I created a chalkboard for the new year, a Joseph Chilton Pearce quote:
To live a creative life, we must lose our fear of being wrong.
I spotted the quote on Instagram, and it resonated with me because I've been thinking a lot lately about what it means to live a creative life. Certainly, for me, it's about art since that's how I make my living, but it's about so much more than that too.
Deepak Chopra says that every time we reject an old way of thinking or a habitual response, we are tapping into our most creative selves, imagining and then manifesting a new way of being in the world. In effect, we are, in those moments, creating and recreating ourselves.
The most creative act you will ever undertake is the act of creating yourself.
During the month of December, inspired by a friend's Facebook post, I made three lists for 2019: a list of things I didn't want to do, a list of things I did want to do, and a list of things I need to do. In creating the list of things I want to do, I noticed something interesting. There were things I wanted to do but I didn't want to add them to the list because they feel scary to me - big projects that are full of parts I don't know how to do (yet). I would start to write them down, and then stop, suddenly full of what-if-they-don't-pay-off angst. What if it doesn't turn into a book? What if no one wants to buy it? What if it turns out I suck at this thing I've never tried? What if I throw this party, and nobody comes?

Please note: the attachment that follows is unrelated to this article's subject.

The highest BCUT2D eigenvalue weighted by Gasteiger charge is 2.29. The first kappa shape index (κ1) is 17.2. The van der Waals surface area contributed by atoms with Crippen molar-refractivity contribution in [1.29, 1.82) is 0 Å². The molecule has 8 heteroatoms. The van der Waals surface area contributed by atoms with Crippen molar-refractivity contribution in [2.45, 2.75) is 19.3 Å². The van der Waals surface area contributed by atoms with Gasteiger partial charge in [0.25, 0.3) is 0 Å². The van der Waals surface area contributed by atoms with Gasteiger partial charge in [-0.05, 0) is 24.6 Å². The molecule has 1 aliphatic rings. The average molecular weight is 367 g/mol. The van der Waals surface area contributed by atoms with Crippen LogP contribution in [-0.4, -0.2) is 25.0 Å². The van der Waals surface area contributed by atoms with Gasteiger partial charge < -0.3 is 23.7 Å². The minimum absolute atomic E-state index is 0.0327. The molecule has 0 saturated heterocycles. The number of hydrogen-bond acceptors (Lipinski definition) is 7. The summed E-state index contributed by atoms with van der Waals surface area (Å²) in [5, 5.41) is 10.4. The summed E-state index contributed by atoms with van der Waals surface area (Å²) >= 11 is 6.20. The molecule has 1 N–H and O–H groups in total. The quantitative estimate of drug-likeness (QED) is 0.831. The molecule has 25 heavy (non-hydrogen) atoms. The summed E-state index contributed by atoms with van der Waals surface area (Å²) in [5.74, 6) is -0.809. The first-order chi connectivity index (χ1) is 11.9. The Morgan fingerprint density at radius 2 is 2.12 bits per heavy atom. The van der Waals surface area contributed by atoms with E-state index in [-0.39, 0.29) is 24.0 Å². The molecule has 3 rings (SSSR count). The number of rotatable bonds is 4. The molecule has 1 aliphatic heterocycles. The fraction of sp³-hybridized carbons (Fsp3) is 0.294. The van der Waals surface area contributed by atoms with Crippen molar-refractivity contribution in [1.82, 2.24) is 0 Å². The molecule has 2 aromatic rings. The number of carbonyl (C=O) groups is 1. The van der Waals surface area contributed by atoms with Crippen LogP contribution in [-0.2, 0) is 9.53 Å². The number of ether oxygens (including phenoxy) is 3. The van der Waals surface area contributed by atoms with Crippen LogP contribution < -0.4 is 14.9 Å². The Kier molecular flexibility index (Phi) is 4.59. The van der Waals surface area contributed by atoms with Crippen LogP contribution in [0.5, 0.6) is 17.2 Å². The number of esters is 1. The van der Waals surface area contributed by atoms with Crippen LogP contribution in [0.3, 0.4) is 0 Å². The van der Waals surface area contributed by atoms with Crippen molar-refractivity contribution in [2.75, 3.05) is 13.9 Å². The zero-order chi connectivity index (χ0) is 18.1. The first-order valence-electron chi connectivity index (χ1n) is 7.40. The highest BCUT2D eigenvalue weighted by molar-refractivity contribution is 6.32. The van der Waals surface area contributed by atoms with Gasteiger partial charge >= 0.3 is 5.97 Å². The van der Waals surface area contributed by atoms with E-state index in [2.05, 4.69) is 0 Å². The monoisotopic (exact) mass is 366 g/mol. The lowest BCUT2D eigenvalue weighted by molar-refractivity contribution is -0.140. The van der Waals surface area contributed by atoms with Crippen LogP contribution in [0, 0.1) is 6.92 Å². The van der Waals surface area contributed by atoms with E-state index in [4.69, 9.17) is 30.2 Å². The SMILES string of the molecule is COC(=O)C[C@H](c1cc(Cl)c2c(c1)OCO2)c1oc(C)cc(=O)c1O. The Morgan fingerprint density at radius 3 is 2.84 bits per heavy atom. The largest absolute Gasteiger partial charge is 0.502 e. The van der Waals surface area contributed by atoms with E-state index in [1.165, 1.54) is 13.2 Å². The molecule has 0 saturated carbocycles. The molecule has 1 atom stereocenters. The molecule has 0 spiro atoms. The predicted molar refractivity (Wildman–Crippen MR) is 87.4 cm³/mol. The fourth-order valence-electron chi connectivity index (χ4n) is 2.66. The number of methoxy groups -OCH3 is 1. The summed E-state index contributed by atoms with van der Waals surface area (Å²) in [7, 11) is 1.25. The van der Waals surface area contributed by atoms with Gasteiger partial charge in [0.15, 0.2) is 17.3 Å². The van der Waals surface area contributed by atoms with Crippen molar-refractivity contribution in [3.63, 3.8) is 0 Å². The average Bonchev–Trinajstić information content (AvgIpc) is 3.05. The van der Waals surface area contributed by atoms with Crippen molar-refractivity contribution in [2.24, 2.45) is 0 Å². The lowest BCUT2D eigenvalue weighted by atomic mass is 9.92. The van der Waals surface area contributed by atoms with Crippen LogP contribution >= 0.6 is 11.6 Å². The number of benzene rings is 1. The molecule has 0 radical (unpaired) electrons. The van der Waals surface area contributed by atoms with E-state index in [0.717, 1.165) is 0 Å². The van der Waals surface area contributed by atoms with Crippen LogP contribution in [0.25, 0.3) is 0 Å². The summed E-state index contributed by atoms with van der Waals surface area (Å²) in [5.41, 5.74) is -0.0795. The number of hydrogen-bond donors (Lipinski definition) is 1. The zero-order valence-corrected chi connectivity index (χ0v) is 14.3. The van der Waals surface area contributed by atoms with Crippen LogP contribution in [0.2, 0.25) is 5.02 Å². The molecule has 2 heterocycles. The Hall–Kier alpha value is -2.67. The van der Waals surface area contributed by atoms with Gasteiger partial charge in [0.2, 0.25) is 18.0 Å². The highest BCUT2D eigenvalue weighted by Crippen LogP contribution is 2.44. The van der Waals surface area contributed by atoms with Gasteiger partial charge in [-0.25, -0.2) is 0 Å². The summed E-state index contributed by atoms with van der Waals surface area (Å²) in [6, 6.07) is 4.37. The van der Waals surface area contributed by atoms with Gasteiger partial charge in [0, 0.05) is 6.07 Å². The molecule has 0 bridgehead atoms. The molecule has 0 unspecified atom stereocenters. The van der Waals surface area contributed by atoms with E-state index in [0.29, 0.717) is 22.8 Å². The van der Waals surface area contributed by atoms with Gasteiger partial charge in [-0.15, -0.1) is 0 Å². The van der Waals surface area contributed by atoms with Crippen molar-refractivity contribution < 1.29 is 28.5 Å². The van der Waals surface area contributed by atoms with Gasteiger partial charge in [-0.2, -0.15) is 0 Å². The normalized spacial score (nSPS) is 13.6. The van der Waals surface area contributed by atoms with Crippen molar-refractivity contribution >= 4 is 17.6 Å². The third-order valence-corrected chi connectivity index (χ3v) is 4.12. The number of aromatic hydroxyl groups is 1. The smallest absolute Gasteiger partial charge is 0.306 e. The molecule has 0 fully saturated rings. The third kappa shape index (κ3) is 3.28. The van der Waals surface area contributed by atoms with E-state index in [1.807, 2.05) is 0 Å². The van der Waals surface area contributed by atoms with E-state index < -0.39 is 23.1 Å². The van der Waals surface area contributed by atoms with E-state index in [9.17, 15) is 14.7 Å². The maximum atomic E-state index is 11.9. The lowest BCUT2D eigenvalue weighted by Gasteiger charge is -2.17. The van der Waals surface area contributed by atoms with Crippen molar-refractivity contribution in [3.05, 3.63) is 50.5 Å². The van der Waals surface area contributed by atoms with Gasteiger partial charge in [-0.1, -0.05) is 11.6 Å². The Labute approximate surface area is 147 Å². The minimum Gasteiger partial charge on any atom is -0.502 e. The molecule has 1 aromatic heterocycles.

But I'm thinking that fear is exactly the thing that prevents us from leading the creative lives we dream of. The answer to all my anxiety-ridden, what-if-I'm-wrong questions is this: I'll learn, and I'll leap forward.
I have, on purpose and by accident, reinvented myself so many times already, finding out what I love to do by trying a lot of things I didn't love first, often finding success through an unromantic process of trial and error. Sometimes it's painful; I'm not gonna lie. I hate being a beginner, and I hate failing, and I hate discovering that a path I thought would be wonderful isn't at all what I imagined it would be.
The thing is, I got to this place by experiencing all of that.
I'm still working on what I think it means to live a creative life. It has something to do with art, and something to do with shedding dead weight, old ideas, and bad habits. It has something to do with losing my fear (or doing things in spite of it), but I think it's mostly about the slow, steady process I seem to be in - quite by accident - of falling in love with the artist inside me. The one who is unconcerned with whether or not her art is good enough, but is entirely consumed by her desire to just keep making the hell out of it.